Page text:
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Lack of Diversity in the Oscars

By Hillary Omitogun
On February 1, 2016

The Academy Awards, more famously known as the Oscars, have always been a pinnacle of achievement in the movie and music industries. On January 14, the nominees for the Oscars’ various categories were announced, and it created an uproar. Specifically, backlash and criticism followed the announcements as a lot of people questioned the Academy’s exclusion of minorities. As a result, the hashtag #OscarsSoWhite started trending on Twitter.

Historically, minorities have not fared well with the Oscars. Only 15 African-Americans have won the Oscars since the ceremony’s inception in 1929. In addition, only one Hispanic actor has won in the “Best Actor” category, and three Asians have won in various categories.

Obviously, the Oscars should be about talent and not skin color. However, the imbalance widens even further when actors and actresses of color are shut out in favor of White actors and actresses winning awards for playing minorities in movies, otherwise known as White-washing. Likewise, when White actors are nominated for their minor roles in movies made by Black people, such as Sylvester Stallone recently being nominated for his supporting role in the movie “Creed”, one questions the fairness of the Academy’s decisions, and in fact, the entire Hollywood institution.

Jada Pinkett-Smith recently made a video in response to the controversy, encouraging the Black community to “stand in our power”. According to her, “the Academy has the right to acknowledge whoever they choose, to invite whoever they choose, and now it’s our responsibility to make the change … let’s pull back our resources to make programs for ourselves that acknowledge us in ways we see fit that are just as good as the so-called mainstream ones.” She ended her video by stating that she would not be attending the upcoming Academy Awards or watching it on television. Other Black celebrities, such as Spike Lee, have also decided to boycott the Awards.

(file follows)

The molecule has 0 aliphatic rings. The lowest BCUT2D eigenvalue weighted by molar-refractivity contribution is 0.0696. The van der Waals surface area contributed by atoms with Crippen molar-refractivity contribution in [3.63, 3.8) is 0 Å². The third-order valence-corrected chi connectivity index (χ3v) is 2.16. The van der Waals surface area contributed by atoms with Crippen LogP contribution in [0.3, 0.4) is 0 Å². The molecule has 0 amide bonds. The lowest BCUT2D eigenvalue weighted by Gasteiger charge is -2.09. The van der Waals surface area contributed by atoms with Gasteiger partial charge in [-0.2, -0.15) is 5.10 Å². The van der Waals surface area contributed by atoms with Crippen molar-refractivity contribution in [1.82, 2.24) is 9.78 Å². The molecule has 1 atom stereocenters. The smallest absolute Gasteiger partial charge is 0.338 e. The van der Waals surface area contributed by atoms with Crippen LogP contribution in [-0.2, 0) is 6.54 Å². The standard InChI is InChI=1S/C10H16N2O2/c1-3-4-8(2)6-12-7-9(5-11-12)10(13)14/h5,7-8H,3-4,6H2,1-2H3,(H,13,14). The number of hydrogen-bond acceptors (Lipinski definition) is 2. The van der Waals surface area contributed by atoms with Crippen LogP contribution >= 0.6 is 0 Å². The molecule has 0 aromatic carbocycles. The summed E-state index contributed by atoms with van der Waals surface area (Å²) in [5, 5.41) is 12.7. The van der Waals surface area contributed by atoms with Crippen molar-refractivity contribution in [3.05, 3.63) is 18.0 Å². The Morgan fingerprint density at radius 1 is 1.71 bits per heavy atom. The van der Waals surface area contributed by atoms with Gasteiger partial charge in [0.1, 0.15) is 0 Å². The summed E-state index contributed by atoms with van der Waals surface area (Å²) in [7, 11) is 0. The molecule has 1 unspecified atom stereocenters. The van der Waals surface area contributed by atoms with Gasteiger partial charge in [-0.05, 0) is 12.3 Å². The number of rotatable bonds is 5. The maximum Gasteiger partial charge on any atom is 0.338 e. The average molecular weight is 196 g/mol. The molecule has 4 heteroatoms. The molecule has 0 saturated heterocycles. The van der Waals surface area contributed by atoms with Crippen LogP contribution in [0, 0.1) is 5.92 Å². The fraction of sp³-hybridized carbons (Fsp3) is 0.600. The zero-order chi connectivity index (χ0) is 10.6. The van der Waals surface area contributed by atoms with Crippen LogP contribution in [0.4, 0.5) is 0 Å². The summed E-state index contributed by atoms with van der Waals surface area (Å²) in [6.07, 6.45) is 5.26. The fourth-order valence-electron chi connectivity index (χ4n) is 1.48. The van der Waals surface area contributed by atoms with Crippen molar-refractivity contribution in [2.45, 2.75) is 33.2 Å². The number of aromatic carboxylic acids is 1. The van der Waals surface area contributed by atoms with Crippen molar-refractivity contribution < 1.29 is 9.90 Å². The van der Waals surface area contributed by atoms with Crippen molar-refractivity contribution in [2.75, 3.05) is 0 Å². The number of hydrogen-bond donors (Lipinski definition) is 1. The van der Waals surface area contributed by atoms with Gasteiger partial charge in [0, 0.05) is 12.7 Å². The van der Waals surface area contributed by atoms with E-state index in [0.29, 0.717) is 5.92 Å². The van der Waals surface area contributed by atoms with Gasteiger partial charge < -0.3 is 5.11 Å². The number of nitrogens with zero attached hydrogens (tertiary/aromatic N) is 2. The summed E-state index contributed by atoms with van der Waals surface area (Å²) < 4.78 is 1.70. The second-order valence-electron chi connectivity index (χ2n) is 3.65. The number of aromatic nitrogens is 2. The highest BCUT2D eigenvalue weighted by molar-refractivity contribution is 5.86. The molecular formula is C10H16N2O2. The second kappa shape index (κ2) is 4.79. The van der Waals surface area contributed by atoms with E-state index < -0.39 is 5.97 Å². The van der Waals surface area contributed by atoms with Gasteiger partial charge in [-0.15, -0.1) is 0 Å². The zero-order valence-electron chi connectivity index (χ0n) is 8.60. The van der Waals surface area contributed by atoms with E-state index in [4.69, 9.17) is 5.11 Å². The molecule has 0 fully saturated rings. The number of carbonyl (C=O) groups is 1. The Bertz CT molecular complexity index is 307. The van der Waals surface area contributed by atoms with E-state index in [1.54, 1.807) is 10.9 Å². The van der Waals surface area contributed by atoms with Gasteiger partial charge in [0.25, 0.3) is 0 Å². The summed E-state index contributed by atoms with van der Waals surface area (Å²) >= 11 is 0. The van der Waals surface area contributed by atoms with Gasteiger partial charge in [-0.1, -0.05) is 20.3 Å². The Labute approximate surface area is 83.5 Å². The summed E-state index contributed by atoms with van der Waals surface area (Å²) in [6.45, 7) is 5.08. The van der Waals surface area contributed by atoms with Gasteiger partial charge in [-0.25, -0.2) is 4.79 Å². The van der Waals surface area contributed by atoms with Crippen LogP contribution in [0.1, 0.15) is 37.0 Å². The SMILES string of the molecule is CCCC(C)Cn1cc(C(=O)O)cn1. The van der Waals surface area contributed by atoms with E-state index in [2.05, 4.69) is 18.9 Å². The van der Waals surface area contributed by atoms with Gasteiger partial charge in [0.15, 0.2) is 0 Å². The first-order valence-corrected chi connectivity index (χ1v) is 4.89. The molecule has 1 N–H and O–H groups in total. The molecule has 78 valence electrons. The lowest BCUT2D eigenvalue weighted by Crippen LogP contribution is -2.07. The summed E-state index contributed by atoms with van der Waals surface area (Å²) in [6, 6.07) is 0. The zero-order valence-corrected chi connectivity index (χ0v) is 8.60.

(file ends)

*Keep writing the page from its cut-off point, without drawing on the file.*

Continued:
Even the Academy’s President, Cheryl Boone Isaacs, has issued a statement condemning the all-White nominee list. “I am both heartbroken and frustrated about the lack of inclusion,” she wrote. She added that it is a difficult but important conversation, and that the time has come for big changes.

White actors have also acknowledged this issue and agree with the concern over the lack of diversity, not only in the Oscars, but in Hollywood generally. George Clooney, for instance, listed successful movies with minorities as the lead that should have earned nominations this year, such as “Concussion”, “Beasts of No Nation” and “Straight Outta Compton”. According to Clooney, “I think that African Americans have a real fair point that the industry isn’t representing them well enough. I think that’s absolutely true …minorities should be given more opportunity.”

Photo Contributed by MCT Campus

On the other hand, people like Michael Caine, who has voiced the argument that “you can’t vote for an actor just because he’s Black,” fail to realize that the hundreds of people who get to decide on the nominees are mostly older, White males who are used to the movies they grew up watching at a time when race relations were not very good. These men, like Caine, fail to understand that “unconscious prejudice,” as actress Lupita Nyong’o calls it, or unintended discrimination, comes to play by assuming an equal playing field for all races and other minorities in the movie industry.

Actress Reese Witherspoon has stated that she would love to see a more diverse voting membership when it comes to media awards. Others argue that White actor Leonardo DiCaprio has not yet won an Oscar, even though most of his movies have been extremely successful at the box office.  However, DiCaprio has been nominated for six Academy Awards, a privilege most minorities have not been given.

In response to the backlash, the Academy has stated that it would be creating three new government seats to be filled by women and people of color. It also insists that it will make its leaders and voting member pool much more diverse by the year 2020. 

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